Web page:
Fortunately the fireboat Duwamish was moored directly north of the dock and was immediately put in service. The boat was taken to the south side, but had to wait for the steamer Admiral Farragut to escape. Passengers were already on board as the boat pulled away, but their luggage lay burning on the pier. One woman cried bitterly for her pet dog, which was stranded in a carrier in the midst of flames.

On shore, hundreds lined the waterfront to watch the flames. Others worked the crowds picking pockets. Some looted nearby stores. Edward Standley, son of the proprietor of Ye Olde Curiosity Shop, fought souvenir hunters who took advantage of the situation to walk off with curios.

Mayor Hi Gill was in his office at City Hall when he heard news of the fire. Grabbing his hat and coat, he ran out the door. "I haven't seen a good fire for years," he said. But remembering his family, he stated, "Gee, I promised to let them know if ever there was a big fire downtown, so that they could see it. I guess I had better call them." And he did.

Water Bearers

Boats from around the Sound navigated towards the dock to assist, but many were turned away when the sides of the vessels began to blister. The fireboat Snoqualmie nearly caught fire itself, yet her crew continually shot 12 streams of water onto the burning dock.

The United States revenue cutter Unalga was credited with saving Colman Dock, which lay directly to the south of the Grand Trunk. The roof of the Colman caught fire from radiant heat, but the crew of the Unalga concentrated their efforts on saving the rest of the building, which they did. Colman Dock received heavy water damage, but it survived.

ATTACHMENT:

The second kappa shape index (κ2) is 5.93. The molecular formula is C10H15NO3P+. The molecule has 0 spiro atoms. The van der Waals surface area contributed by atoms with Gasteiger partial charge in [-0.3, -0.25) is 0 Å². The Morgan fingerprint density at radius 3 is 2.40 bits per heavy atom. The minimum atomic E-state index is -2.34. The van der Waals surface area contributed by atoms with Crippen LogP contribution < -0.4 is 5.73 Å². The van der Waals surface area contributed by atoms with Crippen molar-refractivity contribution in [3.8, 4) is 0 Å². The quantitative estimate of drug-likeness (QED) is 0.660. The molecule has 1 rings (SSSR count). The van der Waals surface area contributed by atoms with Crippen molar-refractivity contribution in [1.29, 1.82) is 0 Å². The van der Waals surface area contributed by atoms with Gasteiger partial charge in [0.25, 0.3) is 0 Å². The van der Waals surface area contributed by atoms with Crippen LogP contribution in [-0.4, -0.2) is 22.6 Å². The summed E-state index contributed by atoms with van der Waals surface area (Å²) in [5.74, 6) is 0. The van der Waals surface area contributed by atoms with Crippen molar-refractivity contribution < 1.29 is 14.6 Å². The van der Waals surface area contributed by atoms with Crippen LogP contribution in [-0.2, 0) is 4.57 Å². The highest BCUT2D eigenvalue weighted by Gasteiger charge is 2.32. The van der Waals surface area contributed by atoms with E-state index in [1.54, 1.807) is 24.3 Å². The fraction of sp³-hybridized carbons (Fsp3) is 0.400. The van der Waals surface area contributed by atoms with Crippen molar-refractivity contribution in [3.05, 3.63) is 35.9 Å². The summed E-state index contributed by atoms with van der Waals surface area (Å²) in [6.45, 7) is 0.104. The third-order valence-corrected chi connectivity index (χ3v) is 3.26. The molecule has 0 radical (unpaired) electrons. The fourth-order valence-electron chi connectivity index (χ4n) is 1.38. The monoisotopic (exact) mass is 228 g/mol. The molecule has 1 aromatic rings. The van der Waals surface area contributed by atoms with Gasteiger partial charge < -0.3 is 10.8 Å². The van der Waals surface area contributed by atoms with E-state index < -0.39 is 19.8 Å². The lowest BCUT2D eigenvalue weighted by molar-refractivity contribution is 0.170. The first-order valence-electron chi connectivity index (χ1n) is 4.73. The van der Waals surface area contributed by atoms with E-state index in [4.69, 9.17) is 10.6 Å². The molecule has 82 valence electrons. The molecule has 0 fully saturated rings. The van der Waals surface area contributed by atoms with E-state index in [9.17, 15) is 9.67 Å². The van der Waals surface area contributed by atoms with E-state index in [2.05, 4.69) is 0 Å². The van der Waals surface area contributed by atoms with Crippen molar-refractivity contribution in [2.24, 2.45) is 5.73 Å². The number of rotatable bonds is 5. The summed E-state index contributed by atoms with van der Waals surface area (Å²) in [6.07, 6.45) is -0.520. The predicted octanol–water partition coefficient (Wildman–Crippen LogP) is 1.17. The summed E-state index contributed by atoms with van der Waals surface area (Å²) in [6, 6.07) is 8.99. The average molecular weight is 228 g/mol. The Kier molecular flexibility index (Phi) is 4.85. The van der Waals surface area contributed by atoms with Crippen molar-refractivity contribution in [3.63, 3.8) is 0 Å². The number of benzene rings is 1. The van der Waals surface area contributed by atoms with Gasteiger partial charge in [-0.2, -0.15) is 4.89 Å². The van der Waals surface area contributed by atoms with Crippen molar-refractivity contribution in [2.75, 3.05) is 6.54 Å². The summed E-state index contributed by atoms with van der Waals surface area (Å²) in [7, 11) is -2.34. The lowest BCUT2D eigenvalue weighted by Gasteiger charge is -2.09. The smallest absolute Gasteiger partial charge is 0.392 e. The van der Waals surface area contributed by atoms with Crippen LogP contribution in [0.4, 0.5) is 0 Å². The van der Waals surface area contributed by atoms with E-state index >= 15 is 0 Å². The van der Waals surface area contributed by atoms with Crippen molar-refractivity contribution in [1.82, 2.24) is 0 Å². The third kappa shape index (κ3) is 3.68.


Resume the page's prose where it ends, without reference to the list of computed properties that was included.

Forty minutes after the first signs of smoke, the tall tower on the end of the dock crashed into the bay. The remaining section of roof sagged, sending up more sparks. Fireboats and Coast Guard vessels continued to drench the charred remains, and soon after the fire came under control. The dock was completely ruined.

The Damage Done

Besides the five men who died in the fire, 29 were injured, 10 of them firefighters. Some had broken bones caused by falling timbers, others were horribly burned. The body of Frank Wheater could only be identified by a bit of burnt mesh underwear seared into his flesh. The bodies of Harold Harvey, Orrin Linn, and John Dougal were never found.

The total damage to the Grand Trunk dock, and of the businesses therein, was estimated at $413,020. The dock was rebuilt soon after, and stood for almost 50 years. In 1964, it was demolished for the expansion of Colman Dock.

Sources:
“Fire Wipes Out Grand Trunk Pier” Seattle Post-Intelligencer, July 31, 1914, pp.1-3; “Victims Relate Tale of Alarm,” Seattle Post-Intelligencer, July 31, 1914, p. 2; “Engine Wrecked on Run to Waterfront,” Seattle Post-Intelligencer, July 31, 1914, p. 9; “Three Perish in Dock Fire, Fourth Man is Missing,” Seattle Post-Intelligencer, August 1, 1914, p. 2; “Fireman Burned at Grand Trunk Wharf is Dead,” Seattle Post-Intelligencer, August 3, 1914, p. 2; “Four Die in Fire; Losses Prove Heavy,” The Seattle Times July 31, 1914, pp. 1, 3, 4.


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Grand Trunk dock in flames, July 30, 1914
Postcard


Grand Trunk Dock, 1910s
Postcard


Steamer Flyer at the Grand Trunk dock, 1910
Courtesy MOHAI


Firefighters battle the Grand Trunk dock fire, July 30, 1914
Courtesy MOHAI


Grand Trunk dock fire, Seattle, July 30, 1914
Postcard courtesy Tom Camfield


Firefighters shooting water at the Grand Trunk fire, July 30, 1914
Courtesy MOHAI


Grand Trunk Pacific Dock fire, foot of Marion Street, Seattle, July 30, 1914
Courtesy UW Special Collections


Flames engulf Grand Trunk Pacific pier on July 30, 1914
Courtesy Jim Faber


Fireboat Duwamish with water cannons in operation, 1910s
Postcard


Remains of the Grand Trunk dock fire, Seattle, August 1914
Courtesy MOHAI